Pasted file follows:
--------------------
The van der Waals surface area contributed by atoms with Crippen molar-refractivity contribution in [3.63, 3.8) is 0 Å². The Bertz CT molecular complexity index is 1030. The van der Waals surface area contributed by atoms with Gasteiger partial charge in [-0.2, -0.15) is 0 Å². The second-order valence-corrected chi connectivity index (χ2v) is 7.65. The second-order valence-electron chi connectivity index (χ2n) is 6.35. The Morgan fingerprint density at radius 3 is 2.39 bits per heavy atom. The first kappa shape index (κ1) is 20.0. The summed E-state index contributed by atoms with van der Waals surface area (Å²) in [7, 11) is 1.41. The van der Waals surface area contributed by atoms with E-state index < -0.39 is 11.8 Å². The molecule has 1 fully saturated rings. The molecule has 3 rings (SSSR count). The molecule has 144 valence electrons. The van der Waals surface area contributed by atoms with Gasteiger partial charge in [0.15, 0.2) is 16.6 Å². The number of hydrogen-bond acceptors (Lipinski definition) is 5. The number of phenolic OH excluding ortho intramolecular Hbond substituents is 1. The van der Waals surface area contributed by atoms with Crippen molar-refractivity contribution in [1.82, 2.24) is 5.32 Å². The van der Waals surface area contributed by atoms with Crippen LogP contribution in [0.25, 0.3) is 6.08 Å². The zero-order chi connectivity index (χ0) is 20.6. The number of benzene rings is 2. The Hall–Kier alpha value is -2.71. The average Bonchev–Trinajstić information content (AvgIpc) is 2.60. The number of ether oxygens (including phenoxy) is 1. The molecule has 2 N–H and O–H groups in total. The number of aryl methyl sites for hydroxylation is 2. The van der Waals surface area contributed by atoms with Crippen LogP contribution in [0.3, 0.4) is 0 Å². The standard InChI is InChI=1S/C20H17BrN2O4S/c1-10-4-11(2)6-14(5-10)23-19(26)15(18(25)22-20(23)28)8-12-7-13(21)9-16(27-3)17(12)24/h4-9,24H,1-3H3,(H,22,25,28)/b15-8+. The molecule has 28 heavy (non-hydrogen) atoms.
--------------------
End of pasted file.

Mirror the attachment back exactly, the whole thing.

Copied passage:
The van der Waals surface area contributed by atoms with Crippen molar-refractivity contribution in [3.63, 3.8) is 0 Å². The Bertz CT molecular complexity index is 1030. The van der Waals surface area contributed by atoms with Gasteiger partial charge in [-0.2, -0.15) is 0 Å². The second-order valence-corrected chi connectivity index (χ2v) is 7.65. The second-order valence-electron chi connectivity index (χ2n) is 6.35. The Morgan fingerprint density at radius 3 is 2.39 bits per heavy atom. The first kappa shape index (κ1) is 20.0. The summed E-state index contributed by atoms with van der Waals surface area (Å²) in [7, 11) is 1.41. The van der Waals surface area contributed by atoms with E-state index < -0.39 is 11.8 Å². The molecule has 1 fully saturated rings. The molecule has 3 rings (SSSR count). The molecule has 144 valence electrons. The van der Waals surface area contributed by atoms with Gasteiger partial charge in [0.15, 0.2) is 16.6 Å². The number of hydrogen-bond acceptors (Lipinski definition) is 5. The number of phenolic OH excluding ortho intramolecular Hbond substituents is 1. The van der Waals surface area contributed by atoms with Crippen molar-refractivity contribution in [1.82, 2.24) is 5.32 Å². The van der Waals surface area contributed by atoms with Crippen LogP contribution in [0.25, 0.3) is 6.08 Å². The zero-order chi connectivity index (χ0) is 20.6. The number of benzene rings is 2. The Hall–Kier alpha value is -2.71. The average Bonchev–Trinajstić information content (AvgIpc) is 2.60. The number of ether oxygens (including phenoxy) is 1. The molecule has 2 N–H and O–H groups in total. The number of aryl methyl sites for hydroxylation is 2. The van der Waals surface area contributed by atoms with Crippen LogP contribution in [0.3, 0.4) is 0 Å². The standard InChI is InChI=1S/C20H17BrN2O4S/c1-10-4-11(2)6-14(5-10)23-19(26)15(18(25)22-20(23)28)8-12-7-13(21)9-16(27-3)17(12)24/h4-9,24H,1-3H3,(H,22,25,28)/b15-8+. The molecule has 28 heavy (non-hydrogen) atoms.